A past still haunting the present
During the Industrial Revolution in the 19th century “social housing,’’ consisting of numerous small apartments in tall buildings, started spreading around cities like Paris, Bordeaux, and Marseille to enable workers from rural areas to work in urban ones, leading to a severe contrast with the rich city centers. In the 1950s and 1960s, decolonization in North Africa increased the need for social housing due to mass migration of people working as “main d’oeuvre’’ (workforce). Today, in 2020, these temporary housing and their demographics have not changed much, mainly due to a lack of reforms from the government. As Fik’s Niavo explains in his documentary “Clasher l’ennui,’’ these isolated neighborhoods were built in a way that would not require its inhabitants to leave as everything would be available (supermarkets, shops, etc) with no direct trains departing/leaving, which created a lack of opportunities for the youth. Yet, he defines Les Ulis as a city of “love’’ because “many accomplished their dreams despite the difficulties, and this left a real heritage for the next generations.’’
According to Ourida Mostefai, Professor of Comparative Literature and French Studies at Brown University, the legacy of colonization in France created a non-resolved conflict that continues to haunt France today. In her course “Images and Representation of the Algerian War’’ Professor Mostefai always repeats that “many things that you see in France today can be explained by looking back at the French-Algerian War.’’ The ‘loss’ of Algeria was a ‘déchirure’ (a tear) which created feelings of nostalgia and frustration for Jean-Marie Le Pen’s right-wing party and its partisans who still refuse to deal with “all these Algerians who come live here.’’ For them, there should not be a place for North and Sub-Saharan Africans in France: they chased France away and refused the ‘civilization’ it offered them so they can’t just come here now. As France does not effectively recognize its past, it gave an opportunity for these right-wing politicians to rewrite the history of colonization and immigration into a racist dominant narrative. Those who did not know the real history now believed that the inhabitants of these ‘difficult neighborhoods’ just came to France to ‘profit off the system’…but this narrative will not tell them that this generation’s grandparents or great grandparents fought against the Nazis with the French military, rebuilt a destroyed France after the Second World War, and participated in its industrialization.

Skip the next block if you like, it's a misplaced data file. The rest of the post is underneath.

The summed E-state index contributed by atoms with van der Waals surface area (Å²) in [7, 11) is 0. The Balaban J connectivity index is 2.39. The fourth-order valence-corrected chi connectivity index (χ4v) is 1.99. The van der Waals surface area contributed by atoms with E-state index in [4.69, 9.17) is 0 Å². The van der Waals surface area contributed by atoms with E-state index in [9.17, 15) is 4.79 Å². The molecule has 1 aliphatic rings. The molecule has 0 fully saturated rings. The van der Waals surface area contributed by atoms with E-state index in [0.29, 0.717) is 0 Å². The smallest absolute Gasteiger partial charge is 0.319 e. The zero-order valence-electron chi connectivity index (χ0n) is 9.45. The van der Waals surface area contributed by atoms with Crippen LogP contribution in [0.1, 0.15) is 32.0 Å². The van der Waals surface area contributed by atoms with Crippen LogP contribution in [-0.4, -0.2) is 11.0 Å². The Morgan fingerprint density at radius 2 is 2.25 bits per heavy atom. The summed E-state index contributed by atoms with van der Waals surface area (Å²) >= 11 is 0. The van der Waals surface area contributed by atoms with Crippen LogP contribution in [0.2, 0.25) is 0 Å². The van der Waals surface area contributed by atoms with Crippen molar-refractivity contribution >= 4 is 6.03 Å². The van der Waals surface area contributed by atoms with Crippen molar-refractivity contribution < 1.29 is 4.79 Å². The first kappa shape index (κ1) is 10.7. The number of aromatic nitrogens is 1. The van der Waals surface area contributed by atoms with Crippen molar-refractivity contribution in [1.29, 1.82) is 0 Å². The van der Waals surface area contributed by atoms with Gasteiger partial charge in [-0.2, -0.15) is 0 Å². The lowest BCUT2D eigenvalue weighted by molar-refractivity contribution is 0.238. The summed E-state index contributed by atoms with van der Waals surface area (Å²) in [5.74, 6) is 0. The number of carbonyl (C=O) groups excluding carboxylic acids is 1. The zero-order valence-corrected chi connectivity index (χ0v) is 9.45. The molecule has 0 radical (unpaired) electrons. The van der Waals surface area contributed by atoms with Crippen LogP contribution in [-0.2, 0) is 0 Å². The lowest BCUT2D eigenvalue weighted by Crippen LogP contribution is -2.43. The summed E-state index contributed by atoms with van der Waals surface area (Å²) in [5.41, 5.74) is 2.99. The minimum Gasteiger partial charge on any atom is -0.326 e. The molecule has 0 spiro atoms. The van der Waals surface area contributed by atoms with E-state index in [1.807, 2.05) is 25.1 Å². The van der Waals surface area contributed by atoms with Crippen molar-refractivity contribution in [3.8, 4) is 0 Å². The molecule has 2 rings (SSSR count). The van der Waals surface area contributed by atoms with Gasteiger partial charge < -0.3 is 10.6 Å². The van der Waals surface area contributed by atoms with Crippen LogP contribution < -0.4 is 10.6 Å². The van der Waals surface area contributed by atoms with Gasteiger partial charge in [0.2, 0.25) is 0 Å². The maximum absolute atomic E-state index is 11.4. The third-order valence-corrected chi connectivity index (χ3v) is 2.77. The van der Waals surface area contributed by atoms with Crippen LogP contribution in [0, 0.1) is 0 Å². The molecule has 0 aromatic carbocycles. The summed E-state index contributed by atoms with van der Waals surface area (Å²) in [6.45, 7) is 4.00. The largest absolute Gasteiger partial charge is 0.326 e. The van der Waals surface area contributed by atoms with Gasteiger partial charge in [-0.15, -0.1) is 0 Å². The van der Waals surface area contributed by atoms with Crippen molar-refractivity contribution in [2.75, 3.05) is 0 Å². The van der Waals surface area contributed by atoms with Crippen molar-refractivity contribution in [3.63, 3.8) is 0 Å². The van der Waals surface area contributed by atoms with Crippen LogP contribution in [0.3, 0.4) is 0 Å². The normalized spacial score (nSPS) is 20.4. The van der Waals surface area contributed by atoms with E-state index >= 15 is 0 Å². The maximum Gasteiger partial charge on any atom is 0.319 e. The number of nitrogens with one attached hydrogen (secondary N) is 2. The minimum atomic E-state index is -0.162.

A large part of the society, on the contrary, feels ashamed while attempting to face France’s colonial past. As Professor Mostefai explained, this relates to the motto Liberté, Egalité, Fraternité: “how to comprehend and live with the fact that the secular Republic allowed colonization to happen?” These principles inspired the first successful slave rebellion in Haiti —which Napoleon tried to fight against after reinstituting slavery, and to which France imposed ‘reparations’ that Haiti still has not recovered from— but they now have “been shaped by past ‘exception policies’ which totally violated the original Republican principles.” This makes it impossible, today, to just claim that everyone is equal under the same Republic regardless of religion, race, gender. Without a recognition of its past, France cannot recognize the discriminations it created: this allows a form of colonization to continue.
Perhaps, the most striking instance of this continuation happened on April 25th in the northern suburb of L’île-Saint-Denis, when a young man threw himself into the Seine while the police were chasing him. After ‘rescuing’ him, they tortured him inside their truck while laughing and using the very same racist slurs used by the French military during the French-Algerian war. This is even more disturbing knowing the massacre of October 17th, 1961, when the French police beat and drowned hundreds of Algerians protesting for Algeria’s independence…59 years later, the same dynamic is present around the Seine.
Understanding French colonial history is then crucial to understand the rise of police brutality in these “quartiers populaires’’ during the confinement. Fik’s Niavo explains that “the suburbs are often defined as ‘lost territory of the Republic.’ […] They are then places that need to be reconquered and ‘civilized’ in order to bring order…It is obvious that when we consider some citizens as not having the ‘Republic’s DNA’, we need to either chase them away or force them to comply…doesn’t it remind you of something?’’